South Korean cuisine inspired by its topography, culture
The cuisine that finds less space in India has been derived and inspired by its own topography and culture
Like most cuisines, the culinary flavours of South Korea showcase its rich history and culture. But, foodies in India often find themselves short of options when it comes to this cuisine which is much less popular than its Japanese and Chinese counterparts.
Chef Ho Min Myung, a South Korean chef visiting India, lists the missing names on India's South Korean platters.
From the staple Bibimbap, a sticky-rice bowl served with a lot of vegetables, and Japchae, or stir-fried glass noodles, to the more complex chicken dish Dakgangjeong or tofu stew Sundubu-jjigae -- options are aplenty for South Korean cuisine lovers, but lack popular following here.
For anyone who has got their hands on the food of this East Asian country, they would recall a decent number of vegetable-based side-dishes that are served with the main dish. What makes this food so unique and organic?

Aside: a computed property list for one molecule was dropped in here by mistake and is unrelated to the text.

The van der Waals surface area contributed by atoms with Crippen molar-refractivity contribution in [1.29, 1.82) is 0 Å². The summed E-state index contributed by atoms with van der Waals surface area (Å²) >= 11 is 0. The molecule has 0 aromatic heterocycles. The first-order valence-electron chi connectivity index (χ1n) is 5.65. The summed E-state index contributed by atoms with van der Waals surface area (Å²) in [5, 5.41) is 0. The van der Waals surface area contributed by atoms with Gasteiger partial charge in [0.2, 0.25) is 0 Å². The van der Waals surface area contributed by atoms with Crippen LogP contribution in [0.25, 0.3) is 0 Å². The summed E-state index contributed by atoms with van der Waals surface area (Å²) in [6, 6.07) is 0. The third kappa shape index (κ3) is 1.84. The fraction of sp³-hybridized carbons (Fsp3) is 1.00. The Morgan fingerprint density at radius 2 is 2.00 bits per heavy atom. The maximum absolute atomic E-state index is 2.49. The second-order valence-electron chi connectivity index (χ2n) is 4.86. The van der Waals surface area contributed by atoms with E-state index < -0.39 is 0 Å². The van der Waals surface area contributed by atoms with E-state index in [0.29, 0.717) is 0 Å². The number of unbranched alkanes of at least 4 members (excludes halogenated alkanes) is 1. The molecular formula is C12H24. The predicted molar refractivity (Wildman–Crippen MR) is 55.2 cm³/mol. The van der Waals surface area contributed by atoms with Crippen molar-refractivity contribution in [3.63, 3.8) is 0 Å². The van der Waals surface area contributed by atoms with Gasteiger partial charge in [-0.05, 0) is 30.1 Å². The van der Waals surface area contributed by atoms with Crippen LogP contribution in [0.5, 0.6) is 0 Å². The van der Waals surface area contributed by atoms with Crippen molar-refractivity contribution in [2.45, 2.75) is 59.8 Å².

"Since the ancient times, South Koreans are used to eating grains and vegetables. We have plenty of resources from forest because the country has more than 70 per cent of its land as mountains, and field and rice farming has been active.
"We have four distinct seasons and various seasonal ingredients are used depending on its seasonal taste and nutrition. Usually, South Koreans have rice, Kimchi and side dishes for a meal," Chef Myung told IANS.
The chef says the cuisine makes a healthy diet as it uses a large amount of greens.
"Although it's a trend in South Korea to be a vegetarian due to awareness about healthy food, meat is never missed on an important occasion. However, the cuisine has various vegetarian dishes apart from meat dishes with various reasons, such as topographical features, tradition and growth of a healthy diet trend."
Namul, Japchae, Kimchi and fermented sauces of South Korea contain the original tastes of vegetables for the global vegetarians.
Furthermore, South Korean table manners also give a glimpse into their culture.
"The first thing is respect to elders. Young people would not lift their spoon to start a meal until the oldest hold their spoon and start eating.
"Also, you are requested to eat each and every dish on the table equally to show respect to the one who cooked and the one who eats with you," the chef, who was on his first India visit, said.
Asked if he has got a chance to taste Indian food, Chef Myung said he tasted curry and naan, "yet the spiciness of Indian cuisine with 'masalas' is intriguing and attractive as it is different from Korean spicy".
Myung, along with two other Korean chefs, is currently curating a Korean Food Fest at the Chaobella Restaurant at Greater Noida's Crowne Plaza till August 11.
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